20th December 1862

Burke and Hare’s best customer dies

Born in Edinburgh, where he also attended the university, Robert Knox was an anatomist and customer of serial killers William Burke and William Hare. He died in London, on 20 December 1862, a week after suffering a stroke at his home in Hackney.

Death a shock

“His death was a shock to those friends and acquaintances who had seen him in tolerable health two or three weeks previously,” said the North British Agriculturist of 7 January 1863, quoting the Lancet, “but it was and is more especially felt by his few relatives and associates, who loved the old man for his affectionate and cheerful disposition, for his promptitude in doing any kind action which could serve another, and for his high intellectual qualities.”

Knox had enrolled as a medic in the army, and served in Brussels at the time of the Battle of Waterloo. During this time, he treated many of the injured infantrymen who were brought in from the battlefield. He later served in South Africa, before returning to Edinburgh where he lectured on anatomy. His lectures were extremely popular, but he would eventually be forced to leave the Scottish capital, and head south, when his association with the murderers Burke and Hare became public knowledge.

Steady supply of cadavers required

Knox had required a steady supply of cadavers for his lectures, but these were hard to come by as the only legal source, at the time, was convicts who had been sentenced to be executed and dissected (the fate ultimately suffered by William Burke). So, when Burke and Hare offered to sell bodies to Knox, he readily accepted. Unfortunately, he would appear not to have inquired too thoroughly where they were getting the bodies from, and thus the pair performed more than a dozen profitable murders before being caught. Fortunately for Knox, his assistants had dealt with Burke and Hare on his behalf, and he thus escaped prosecution. However, his reputation didn’t escape unscathed.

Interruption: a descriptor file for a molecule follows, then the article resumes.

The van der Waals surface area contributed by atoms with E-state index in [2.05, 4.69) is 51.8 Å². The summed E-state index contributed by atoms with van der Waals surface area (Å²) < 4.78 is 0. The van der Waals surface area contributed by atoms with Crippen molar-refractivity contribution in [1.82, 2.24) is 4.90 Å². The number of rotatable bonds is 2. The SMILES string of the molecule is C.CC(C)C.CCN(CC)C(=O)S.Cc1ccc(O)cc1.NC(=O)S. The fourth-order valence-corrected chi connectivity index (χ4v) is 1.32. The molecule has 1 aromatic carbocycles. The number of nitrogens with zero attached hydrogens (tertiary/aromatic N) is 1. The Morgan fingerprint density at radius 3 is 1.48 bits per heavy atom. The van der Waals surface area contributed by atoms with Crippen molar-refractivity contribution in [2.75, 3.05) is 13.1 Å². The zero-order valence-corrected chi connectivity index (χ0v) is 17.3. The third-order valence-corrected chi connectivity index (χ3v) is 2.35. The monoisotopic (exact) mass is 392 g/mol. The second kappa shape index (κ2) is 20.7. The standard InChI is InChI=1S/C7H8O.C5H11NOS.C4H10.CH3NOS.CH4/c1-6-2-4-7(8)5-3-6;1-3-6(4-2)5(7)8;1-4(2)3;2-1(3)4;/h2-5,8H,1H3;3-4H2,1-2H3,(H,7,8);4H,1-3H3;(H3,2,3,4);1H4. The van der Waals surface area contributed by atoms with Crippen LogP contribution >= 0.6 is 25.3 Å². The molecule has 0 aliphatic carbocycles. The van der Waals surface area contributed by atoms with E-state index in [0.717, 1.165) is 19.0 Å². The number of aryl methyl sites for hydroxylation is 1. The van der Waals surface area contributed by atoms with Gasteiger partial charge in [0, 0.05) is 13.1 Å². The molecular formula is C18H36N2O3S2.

“Unless I am mistaken, he was a man of European notoriety, being the famous lecturer on anatomy whose school was so well supplied by the midnight labours of Burke and Hare,” wrote a correspondent for the Exeter Flying Post of 7 January 1863. “Knox could not stand up against the odium brought upon him by the revelations on the trial of those two wretches, and was compelled to come to London, where he lived (latterly) in reduced circumstances.”



Other events that occured in December

FREE Scotland history newsletter

Don't miss our weekly update on Scotland's fascinating history. We promise never to sell your data to anyone else, and there's a super-easy unsubscribe link on the bottom of each email so you can leave whenever you want.